My Polish grandmother’s kitchen was always warm and aromatic. She churned out baked goods regularly and always had a chewy slice of babka with a little jelly spread on top ready for me.
Babkas come with various fillings. My grandmother’s were usually filled with golden raisins and other dried fruits. I couldn’t identify them then, and still can’t now. All I knew was that they were tasty.
Anyway, you’re probably wondering where my photograph is.
There is none.
I made SUCH a delicious Cinnamon Bun Babka a few days ago that it lasted less than 24 hours in the house. I came down to a cookie sheet covered with crumbs and glaze remnants. It’s that good.
Don’t be intimidated by the yeast and having to let the dough rise. This is another one of my favorite recipes because it includes downtime – almost two hours – during which you can do laundry or homework.
In fact, you SHOULD do something during the downtime to keep from hovering over your dough. It needs alone time! You want your bread to bake up nice and airy. Give the yeast room to work.
Cinnamon Bun Babka Recipe courtesy Tyler Florence
- Prep Time: 35 min
- Inactive Prep Time: 1 hr 40 min
- Cook Time: 1 hr
1 package active dry yeast
1 cup warm water
1/2 cup sugar
3/4 cup (11/2 sticks) melted margarine or butter, cooled, plus more for brushing
2 large eggs
1 teaspoon salt
4 cups all-purpose flour, plus more for dusting
1 tablespoon vegetable oil
1/2 cup dark brown sugar
2 tablespoons ground cinnamon
1 tablespoon grated orange zest
1/2 cup golden raisins
1/2 cup chopped walnuts
1/4 cup melted margarine or butter, cooled
*I omitted the raisins because we had none in the house and the nuts because one of my roommates is allergic. However, comments on the recipe’s page suggested to double the filling ingredients. I did that with the cinnamon, brown sugar, butter and orange zest. Perfect.*
1/4 cup water
2 cups confectioners’ sugar, sifted
1 orange, zest finely grated
1 large egg white
*I wound up with a bit too much glaze. I’m going to cut back by about half next time, lest it ooze onto the stove burner… again. I never said cooking wasn’t messy!*
To prepare the dough:
In the bowl of a standing electric mixer fitted with a dough hook, dissolve the yeast in 1/4 cup of the warm water. Sprinkle in 1/4 teaspoon of the sugar and let stand until foamy, about 10 minutes.
*You probably don’t have a stand mixer. Lord knows I don’t. They’re costly, heavy and hard to store. My mother has one that I love using but hate lugging around. Use a big plastic bowl and a hand mixer. When things get too tough for the hand mixer, dive in with your own hands. Again, I never said this wasn’t going to be messy. BUT it’ll be worth it.*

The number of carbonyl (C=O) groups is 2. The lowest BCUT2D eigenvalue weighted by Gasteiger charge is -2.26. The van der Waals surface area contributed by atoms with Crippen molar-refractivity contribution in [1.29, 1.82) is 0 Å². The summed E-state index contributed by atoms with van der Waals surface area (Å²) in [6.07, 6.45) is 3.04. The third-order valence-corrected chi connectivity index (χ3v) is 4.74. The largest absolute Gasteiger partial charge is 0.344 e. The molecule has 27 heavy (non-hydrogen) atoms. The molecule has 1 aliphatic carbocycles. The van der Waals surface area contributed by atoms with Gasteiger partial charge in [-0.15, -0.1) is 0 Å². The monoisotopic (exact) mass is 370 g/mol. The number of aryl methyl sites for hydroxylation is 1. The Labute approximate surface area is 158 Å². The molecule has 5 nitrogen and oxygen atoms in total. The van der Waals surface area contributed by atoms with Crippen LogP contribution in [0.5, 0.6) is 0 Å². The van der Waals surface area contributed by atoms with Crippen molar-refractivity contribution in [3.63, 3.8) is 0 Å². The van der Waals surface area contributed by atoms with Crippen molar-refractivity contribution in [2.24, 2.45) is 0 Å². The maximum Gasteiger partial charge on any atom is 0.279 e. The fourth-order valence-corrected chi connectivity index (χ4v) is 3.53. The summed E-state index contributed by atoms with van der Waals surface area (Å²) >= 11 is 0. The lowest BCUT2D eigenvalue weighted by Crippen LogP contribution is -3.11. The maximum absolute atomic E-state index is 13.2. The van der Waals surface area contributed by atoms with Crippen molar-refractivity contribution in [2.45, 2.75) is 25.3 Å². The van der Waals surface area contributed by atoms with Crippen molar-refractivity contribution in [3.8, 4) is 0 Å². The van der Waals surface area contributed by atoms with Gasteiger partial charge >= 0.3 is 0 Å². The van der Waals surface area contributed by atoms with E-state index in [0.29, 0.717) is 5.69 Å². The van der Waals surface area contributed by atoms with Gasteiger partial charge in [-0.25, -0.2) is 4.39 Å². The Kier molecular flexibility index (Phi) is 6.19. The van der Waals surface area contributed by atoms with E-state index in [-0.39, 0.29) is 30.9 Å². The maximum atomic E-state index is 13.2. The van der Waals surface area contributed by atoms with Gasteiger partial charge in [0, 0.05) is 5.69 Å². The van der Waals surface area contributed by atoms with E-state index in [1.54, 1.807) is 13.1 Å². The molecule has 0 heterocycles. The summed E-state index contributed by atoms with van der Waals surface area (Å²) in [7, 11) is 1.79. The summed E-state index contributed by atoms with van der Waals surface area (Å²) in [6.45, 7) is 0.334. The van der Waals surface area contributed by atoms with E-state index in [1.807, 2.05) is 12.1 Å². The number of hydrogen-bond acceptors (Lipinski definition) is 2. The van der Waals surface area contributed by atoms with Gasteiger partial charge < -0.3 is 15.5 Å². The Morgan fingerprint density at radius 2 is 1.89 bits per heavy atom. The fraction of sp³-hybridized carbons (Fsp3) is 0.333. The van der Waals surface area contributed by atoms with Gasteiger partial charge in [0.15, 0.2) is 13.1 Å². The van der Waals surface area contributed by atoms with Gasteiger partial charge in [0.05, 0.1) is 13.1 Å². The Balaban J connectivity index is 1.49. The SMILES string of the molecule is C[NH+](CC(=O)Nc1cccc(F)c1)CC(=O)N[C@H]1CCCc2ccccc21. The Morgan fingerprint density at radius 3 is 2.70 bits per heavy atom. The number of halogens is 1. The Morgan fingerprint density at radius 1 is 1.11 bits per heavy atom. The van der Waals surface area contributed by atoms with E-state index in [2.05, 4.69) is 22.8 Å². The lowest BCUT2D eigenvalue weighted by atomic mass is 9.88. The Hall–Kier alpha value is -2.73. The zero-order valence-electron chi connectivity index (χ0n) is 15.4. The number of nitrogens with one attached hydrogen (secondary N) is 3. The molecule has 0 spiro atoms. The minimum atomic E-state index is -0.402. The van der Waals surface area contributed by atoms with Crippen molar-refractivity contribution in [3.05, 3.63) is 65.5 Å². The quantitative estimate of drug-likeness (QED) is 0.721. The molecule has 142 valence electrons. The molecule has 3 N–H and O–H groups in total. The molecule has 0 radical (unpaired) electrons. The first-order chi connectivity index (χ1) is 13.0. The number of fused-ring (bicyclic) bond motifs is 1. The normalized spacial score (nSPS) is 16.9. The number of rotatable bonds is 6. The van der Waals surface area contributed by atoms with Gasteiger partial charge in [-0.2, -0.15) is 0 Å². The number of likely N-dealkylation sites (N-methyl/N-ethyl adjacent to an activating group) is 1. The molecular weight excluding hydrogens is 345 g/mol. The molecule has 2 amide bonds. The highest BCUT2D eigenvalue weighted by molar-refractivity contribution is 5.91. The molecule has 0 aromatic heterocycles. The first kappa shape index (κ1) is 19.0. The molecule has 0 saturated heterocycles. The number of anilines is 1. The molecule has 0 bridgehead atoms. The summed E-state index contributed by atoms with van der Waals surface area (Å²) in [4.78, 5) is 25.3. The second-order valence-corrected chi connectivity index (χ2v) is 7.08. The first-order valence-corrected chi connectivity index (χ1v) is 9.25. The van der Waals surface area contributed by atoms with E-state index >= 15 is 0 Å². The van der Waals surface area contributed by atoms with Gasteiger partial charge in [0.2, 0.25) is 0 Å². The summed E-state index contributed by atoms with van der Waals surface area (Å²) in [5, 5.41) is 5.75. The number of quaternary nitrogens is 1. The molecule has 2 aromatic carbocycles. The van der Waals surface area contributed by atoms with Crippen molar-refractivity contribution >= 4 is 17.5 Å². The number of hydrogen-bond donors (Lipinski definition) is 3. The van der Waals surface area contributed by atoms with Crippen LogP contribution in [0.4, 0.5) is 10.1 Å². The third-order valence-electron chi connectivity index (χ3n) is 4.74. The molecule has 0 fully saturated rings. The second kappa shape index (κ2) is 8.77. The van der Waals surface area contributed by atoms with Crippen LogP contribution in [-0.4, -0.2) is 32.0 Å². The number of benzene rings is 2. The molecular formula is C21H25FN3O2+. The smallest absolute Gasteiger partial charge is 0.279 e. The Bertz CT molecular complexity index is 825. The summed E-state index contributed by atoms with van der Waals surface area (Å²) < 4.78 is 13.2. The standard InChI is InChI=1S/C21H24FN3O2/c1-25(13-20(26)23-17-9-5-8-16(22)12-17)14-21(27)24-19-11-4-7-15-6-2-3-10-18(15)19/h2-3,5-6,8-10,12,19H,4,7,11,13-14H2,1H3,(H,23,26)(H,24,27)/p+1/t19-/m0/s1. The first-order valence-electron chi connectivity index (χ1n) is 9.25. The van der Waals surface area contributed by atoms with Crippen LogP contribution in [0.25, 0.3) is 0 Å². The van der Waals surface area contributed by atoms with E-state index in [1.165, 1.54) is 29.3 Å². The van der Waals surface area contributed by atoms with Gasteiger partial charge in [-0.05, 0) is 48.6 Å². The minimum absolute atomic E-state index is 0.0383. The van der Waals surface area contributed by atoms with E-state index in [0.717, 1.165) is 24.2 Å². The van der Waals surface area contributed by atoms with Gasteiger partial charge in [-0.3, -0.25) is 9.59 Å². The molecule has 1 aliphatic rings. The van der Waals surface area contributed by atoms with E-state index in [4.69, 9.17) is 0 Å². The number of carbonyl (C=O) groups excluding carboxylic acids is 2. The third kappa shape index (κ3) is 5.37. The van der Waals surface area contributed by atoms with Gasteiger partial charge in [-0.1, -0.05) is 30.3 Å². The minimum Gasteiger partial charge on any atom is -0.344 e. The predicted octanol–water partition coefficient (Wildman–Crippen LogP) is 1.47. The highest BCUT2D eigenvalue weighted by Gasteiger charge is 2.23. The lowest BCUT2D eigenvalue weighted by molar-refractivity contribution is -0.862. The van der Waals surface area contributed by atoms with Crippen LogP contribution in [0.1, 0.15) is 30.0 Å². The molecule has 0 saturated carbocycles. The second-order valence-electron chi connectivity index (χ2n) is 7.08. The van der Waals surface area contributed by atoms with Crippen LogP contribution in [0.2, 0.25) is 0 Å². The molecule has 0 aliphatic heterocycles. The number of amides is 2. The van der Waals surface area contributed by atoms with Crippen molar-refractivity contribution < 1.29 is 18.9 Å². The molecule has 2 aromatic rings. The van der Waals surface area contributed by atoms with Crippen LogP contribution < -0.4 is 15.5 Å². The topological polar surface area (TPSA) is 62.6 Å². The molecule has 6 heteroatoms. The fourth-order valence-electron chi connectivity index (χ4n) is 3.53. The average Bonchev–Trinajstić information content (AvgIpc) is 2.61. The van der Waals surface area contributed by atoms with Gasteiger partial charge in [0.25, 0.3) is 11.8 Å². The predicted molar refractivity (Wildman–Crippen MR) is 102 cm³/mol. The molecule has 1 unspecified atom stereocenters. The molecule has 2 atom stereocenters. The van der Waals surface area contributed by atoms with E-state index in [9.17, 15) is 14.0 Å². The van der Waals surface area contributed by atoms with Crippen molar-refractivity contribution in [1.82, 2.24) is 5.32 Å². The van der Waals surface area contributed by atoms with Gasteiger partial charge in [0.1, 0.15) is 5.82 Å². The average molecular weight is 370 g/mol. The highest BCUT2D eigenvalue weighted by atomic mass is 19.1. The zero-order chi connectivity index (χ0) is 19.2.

Turn the mixer on low speed and add the remaining water, sugar, melted margarine, eggs, and salt. Add 2 cups of the flour and turn the speed up to medium; continue to mix until incorporated. Gradually add the remaining flour, and continue to mix until the dough holds together and pulls away from the sides of the bowl; the dough will be very soft.
Knead the dough on a lightly floured surface…
*Keep it in the bowl if you want to minimize flour spillage. Just sprinkle some flour in the bowl.*
…until smooth and elastic. Rub the inside of a mixing bowl with the oil and put the dough in it, turning to coat. Cover with a towel or plastic wrap and let rise at room temperature for about 1 1/2 hours, until doubled in size.
To prepare the filling: Combine the brown sugar and cinnamon in a mixing bowl. Add the orange zest, raisins, walnuts, and melted margarine. Fold the ingredients together to combine.
Preheat the oven to 325 degrees F.
Line a sheet pan with parchment paper and brush with melted margarine.
Roll the dough out on a lightly floured surface into a large rectangle, about 10 by 18-inches. Brush the surface of the dough with melted margarine and spread the filling evenly across. Roll the dough up, jelly roll-style, into a long cylinder, and twist it a few times like your wringing out a towel. Put the dough on the sheet pan and coil it around like a pinwheel, tuck the loose end of the dough under so it doesn’t unravel. Brush the top of the dough with more melted margarine. Bake for 45 minutes to 1 hour until your kitchen smells like cinnamon, and the babka is golden brown. Cool in the pan for 5 minutes, and then transfer to a wire rack.
To prepare the orange glaze: Mix the all the ingredients together in a bowl, until the sugar dissolves. Whisk the glaze to smooth out any lumps; drizzle it over the top of the babka while it is still warm.
*Keep your babka fresh by covering it with foil. It also tastes exquisite if you heat up a slice in the microwave. Enjoy!*
P.S. — I plan to make another one this weekend, so a photo may be in the near future.